A Brief History of AlterG’s NASA Technology – The Early Years


First there was space…

This is how you run in space.

In the 1960s, NASA started sending astronauts into space. At first, people spent only a short period of time outside the earth’s gravitational pull.

However, after the International Space Station was introduced, astronauts started extending their stay. The zero-gravity environment began causing weight loss, muscle atrophy and decreased bone density. NASA was learning that exercising is hard when you can’t keep your feet on the ground!

To solve this problem, Dr. Robert Whalen, a NASA engineer, was tasked with developing a way for astronauts to exercise in space. He came up with a few options for NASA to consider, including a concept with a pressurized bubble that held astronauts down on a treadmill using air-pressure.

Just flip the pump!

All great ideas start in a garage!

While NASA decided to pursue one of Robert’s other ideas, his son Sean took a liking to his father’s concept of an air-pressure controlled treadmill. However, instead of adding gravity to run in space, he wanted to defy gravity to run on earth. By simply flipping the air pump, Sean created the concept for the Anti-Gravity Treadmill. While his father’s treadmill pulled the user onto the treadmill with a pressure-vacuum, Sean’s idea used air pressure to gently life the user off of the treadmill!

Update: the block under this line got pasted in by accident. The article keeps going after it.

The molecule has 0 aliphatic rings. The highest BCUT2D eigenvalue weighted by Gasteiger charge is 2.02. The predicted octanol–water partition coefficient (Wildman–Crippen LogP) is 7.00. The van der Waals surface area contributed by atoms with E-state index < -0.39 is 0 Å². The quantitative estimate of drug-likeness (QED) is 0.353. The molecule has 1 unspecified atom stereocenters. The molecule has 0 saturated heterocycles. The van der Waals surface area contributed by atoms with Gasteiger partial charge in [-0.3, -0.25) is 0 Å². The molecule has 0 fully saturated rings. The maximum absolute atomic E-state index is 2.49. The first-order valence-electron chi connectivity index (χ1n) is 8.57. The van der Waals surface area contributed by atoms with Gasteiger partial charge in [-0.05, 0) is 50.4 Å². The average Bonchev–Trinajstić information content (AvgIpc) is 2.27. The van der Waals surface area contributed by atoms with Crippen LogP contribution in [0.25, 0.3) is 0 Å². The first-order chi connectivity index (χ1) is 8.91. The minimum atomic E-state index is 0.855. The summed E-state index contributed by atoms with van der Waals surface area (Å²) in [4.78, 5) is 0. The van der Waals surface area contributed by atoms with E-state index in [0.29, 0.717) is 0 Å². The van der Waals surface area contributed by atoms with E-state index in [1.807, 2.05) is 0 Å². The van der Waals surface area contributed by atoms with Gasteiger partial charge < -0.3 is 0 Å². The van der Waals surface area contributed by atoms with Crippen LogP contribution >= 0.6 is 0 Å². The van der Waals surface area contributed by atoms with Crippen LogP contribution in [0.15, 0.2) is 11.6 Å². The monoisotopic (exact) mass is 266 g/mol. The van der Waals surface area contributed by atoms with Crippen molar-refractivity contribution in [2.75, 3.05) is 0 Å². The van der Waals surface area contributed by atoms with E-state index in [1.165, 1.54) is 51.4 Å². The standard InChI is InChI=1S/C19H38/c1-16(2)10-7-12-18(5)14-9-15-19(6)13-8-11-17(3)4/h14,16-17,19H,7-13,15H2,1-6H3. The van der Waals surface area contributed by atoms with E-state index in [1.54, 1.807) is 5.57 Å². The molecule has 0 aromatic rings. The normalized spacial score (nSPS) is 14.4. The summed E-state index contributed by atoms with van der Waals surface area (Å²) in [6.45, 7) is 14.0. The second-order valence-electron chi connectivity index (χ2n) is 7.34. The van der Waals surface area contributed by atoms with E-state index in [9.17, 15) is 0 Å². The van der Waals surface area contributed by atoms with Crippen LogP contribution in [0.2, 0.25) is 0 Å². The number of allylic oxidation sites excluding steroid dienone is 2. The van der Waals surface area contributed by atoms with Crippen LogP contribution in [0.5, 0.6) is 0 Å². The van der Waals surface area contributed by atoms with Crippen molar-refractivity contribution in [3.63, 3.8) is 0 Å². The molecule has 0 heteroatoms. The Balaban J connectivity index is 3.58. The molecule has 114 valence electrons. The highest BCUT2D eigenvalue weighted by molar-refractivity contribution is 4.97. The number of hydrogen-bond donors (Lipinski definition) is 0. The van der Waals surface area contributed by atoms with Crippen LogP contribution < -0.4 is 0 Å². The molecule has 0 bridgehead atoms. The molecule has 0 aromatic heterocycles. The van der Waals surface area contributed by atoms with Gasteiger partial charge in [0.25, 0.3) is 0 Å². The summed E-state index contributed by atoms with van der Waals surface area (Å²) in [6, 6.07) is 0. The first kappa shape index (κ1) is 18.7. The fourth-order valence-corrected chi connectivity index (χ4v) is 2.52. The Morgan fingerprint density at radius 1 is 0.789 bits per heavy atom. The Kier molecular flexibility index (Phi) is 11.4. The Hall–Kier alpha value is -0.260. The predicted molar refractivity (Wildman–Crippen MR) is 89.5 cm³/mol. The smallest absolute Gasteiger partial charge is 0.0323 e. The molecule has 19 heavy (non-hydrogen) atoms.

Sean and his father decided to make this idea a reality and went to work in their family’s garage in Palo Alto to develop the technology for what would become the AlterG Anti-Gravity Treadmill. After many months of trial and error, Sean created the first working prototype in 2005.

AlterG becomes AlterG

In 2007, AlterG sold its first commercial unit to the Washington Wizards. Soon after, other NBA, NFL, and universities started defying gravity, too.

While today’s Anti-Gravity Treadmill looks different than the prototype, the concept behind the magic remains the same. By creating a pressurized lifting force around the lower half of the body, the “differential air pressure” can be controlled to produce a variable lifting force for someone to walk, run, and exercise with reduced and adjustable impact.